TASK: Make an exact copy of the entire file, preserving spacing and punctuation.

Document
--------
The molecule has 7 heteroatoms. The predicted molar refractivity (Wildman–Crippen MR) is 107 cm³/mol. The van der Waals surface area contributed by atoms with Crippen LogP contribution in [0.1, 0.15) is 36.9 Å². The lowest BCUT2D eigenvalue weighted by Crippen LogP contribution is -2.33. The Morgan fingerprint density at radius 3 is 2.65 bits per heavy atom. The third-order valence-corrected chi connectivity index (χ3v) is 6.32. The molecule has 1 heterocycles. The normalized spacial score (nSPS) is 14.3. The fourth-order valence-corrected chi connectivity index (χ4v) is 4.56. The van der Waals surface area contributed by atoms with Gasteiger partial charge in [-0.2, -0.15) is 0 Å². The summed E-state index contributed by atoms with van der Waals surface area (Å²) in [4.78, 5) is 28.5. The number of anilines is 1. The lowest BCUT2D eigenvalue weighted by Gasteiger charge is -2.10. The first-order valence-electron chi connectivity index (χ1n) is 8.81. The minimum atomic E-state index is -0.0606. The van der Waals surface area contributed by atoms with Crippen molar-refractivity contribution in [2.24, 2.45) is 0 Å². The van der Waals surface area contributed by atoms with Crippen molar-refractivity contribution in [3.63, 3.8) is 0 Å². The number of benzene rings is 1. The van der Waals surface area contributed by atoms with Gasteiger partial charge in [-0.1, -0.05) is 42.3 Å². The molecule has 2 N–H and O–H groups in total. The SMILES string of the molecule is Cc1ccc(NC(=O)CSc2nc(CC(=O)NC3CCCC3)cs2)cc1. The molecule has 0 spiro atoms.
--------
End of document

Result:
The molecule has 7 heteroatoms. The predicted molar refractivity (Wildman–Crippen MR) is 107 cm³/mol. The van der Waals surface area contributed by atoms with Crippen LogP contribution in [0.1, 0.15) is 36.9 Å². The lowest BCUT2D eigenvalue weighted by Crippen LogP contribution is -2.33. The Morgan fingerprint density at radius 3 is 2.65 bits per heavy atom. The third-order valence-corrected chi connectivity index (χ3v) is 6.32. The molecule has 1 heterocycles. The normalized spacial score (nSPS) is 14.3. The fourth-order valence-corrected chi connectivity index (χ4v) is 4.56. The van der Waals surface area contributed by atoms with Gasteiger partial charge in [-0.2, -0.15) is 0 Å². The summed E-state index contributed by atoms with van der Waals surface area (Å²) in [4.78, 5) is 28.5. The number of anilines is 1. The lowest BCUT2D eigenvalue weighted by Gasteiger charge is -2.10. The first-order valence-electron chi connectivity index (χ1n) is 8.81. The minimum atomic E-state index is -0.0606. The van der Waals surface area contributed by atoms with Crippen molar-refractivity contribution in [2.24, 2.45) is 0 Å². The van der Waals surface area contributed by atoms with Crippen molar-refractivity contribution in [3.63, 3.8) is 0 Å². The number of benzene rings is 1. The van der Waals surface area contributed by atoms with Gasteiger partial charge in [-0.1, -0.05) is 42.3 Å². The molecule has 2 N–H and O–H groups in total. The SMILES string of the molecule is Cc1ccc(NC(=O)CSc2nc(CC(=O)NC3CCCC3)cs2)cc1. The molecule has 0 spiro atoms.